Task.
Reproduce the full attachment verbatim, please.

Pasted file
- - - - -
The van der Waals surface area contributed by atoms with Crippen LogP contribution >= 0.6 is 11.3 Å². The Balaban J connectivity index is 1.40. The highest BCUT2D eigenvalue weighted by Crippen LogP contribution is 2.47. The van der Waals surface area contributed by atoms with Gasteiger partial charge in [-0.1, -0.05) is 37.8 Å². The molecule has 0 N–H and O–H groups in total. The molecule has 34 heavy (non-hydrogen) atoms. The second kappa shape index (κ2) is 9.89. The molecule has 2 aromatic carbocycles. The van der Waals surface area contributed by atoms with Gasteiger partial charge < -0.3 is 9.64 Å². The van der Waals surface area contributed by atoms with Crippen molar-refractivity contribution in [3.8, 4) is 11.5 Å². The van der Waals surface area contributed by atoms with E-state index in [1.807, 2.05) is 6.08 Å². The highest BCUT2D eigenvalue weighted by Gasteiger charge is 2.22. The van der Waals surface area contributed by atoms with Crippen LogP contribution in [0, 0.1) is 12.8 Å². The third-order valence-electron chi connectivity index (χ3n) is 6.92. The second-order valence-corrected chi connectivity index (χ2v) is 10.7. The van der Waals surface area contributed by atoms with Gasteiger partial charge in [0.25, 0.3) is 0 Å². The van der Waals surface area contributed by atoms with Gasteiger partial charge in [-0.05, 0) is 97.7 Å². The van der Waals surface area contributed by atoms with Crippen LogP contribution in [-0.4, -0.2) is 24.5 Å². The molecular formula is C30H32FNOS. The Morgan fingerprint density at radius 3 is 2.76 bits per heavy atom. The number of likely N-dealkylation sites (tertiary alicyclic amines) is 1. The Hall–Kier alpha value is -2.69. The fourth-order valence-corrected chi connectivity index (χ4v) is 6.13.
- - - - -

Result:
The van der Waals surface area contributed by atoms with Crippen LogP contribution >= 0.6 is 11.3 Å². The Balaban J connectivity index is 1.40. The highest BCUT2D eigenvalue weighted by Crippen LogP contribution is 2.47. The van der Waals surface area contributed by atoms with Gasteiger partial charge in [-0.1, -0.05) is 37.8 Å². The molecule has 0 N–H and O–H groups in total. The molecule has 34 heavy (non-hydrogen) atoms. The second kappa shape index (κ2) is 9.89. The molecule has 2 aromatic carbocycles. The van der Waals surface area contributed by atoms with Gasteiger partial charge < -0.3 is 9.64 Å². The van der Waals surface area contributed by atoms with Crippen molar-refractivity contribution in [3.8, 4) is 11.5 Å². The van der Waals surface area contributed by atoms with E-state index in [1.807, 2.05) is 6.08 Å². The highest BCUT2D eigenvalue weighted by Gasteiger charge is 2.22. The van der Waals surface area contributed by atoms with Crippen LogP contribution in [0, 0.1) is 12.8 Å². The third-order valence-electron chi connectivity index (χ3n) is 6.92. The second-order valence-corrected chi connectivity index (χ2v) is 10.7. The van der Waals surface area contributed by atoms with Gasteiger partial charge in [0.25, 0.3) is 0 Å². The van der Waals surface area contributed by atoms with Gasteiger partial charge in [-0.05, 0) is 97.7 Å². The van der Waals surface area contributed by atoms with Crippen LogP contribution in [-0.4, -0.2) is 24.5 Å². The molecular formula is C30H32FNOS. The Morgan fingerprint density at radius 3 is 2.76 bits per heavy atom. The number of likely N-dealkylation sites (tertiary alicyclic amines) is 1. The Hall–Kier alpha value is -2.69. The fourth-order valence-corrected chi connectivity index (χ4v) is 6.13.